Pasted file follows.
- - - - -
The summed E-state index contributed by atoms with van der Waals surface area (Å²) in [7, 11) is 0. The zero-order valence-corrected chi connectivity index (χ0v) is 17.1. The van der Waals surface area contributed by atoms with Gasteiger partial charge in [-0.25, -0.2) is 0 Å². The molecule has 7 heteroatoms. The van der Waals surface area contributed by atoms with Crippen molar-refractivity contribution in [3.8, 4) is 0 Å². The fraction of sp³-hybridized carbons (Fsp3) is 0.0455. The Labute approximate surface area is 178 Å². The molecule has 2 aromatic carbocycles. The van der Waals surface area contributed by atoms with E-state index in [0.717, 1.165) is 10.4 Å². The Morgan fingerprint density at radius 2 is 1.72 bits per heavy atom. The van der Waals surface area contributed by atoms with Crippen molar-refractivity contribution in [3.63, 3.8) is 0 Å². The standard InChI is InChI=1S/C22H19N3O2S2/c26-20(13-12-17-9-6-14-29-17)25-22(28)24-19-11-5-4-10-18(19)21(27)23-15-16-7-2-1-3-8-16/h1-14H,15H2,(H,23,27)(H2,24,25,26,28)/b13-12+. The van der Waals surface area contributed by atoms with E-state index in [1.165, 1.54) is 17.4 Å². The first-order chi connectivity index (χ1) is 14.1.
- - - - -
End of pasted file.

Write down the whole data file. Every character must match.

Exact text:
The summed E-state index contributed by atoms with van der Waals surface area (Å²) in [7, 11) is 0. The zero-order valence-corrected chi connectivity index (χ0v) is 17.1. The van der Waals surface area contributed by atoms with Gasteiger partial charge in [-0.25, -0.2) is 0 Å². The molecule has 7 heteroatoms. The van der Waals surface area contributed by atoms with Crippen molar-refractivity contribution in [3.8, 4) is 0 Å². The fraction of sp³-hybridized carbons (Fsp3) is 0.0455. The Labute approximate surface area is 178 Å². The molecule has 2 aromatic carbocycles. The van der Waals surface area contributed by atoms with E-state index in [0.717, 1.165) is 10.4 Å². The Morgan fingerprint density at radius 2 is 1.72 bits per heavy atom. The van der Waals surface area contributed by atoms with Crippen molar-refractivity contribution in [3.63, 3.8) is 0 Å². The standard InChI is InChI=1S/C22H19N3O2S2/c26-20(13-12-17-9-6-14-29-17)25-22(28)24-19-11-5-4-10-18(19)21(27)23-15-16-7-2-1-3-8-16/h1-14H,15H2,(H,23,27)(H2,24,25,26,28)/b13-12+. The van der Waals surface area contributed by atoms with E-state index in [1.165, 1.54) is 17.4 Å². The first-order chi connectivity index (χ1) is 14.1.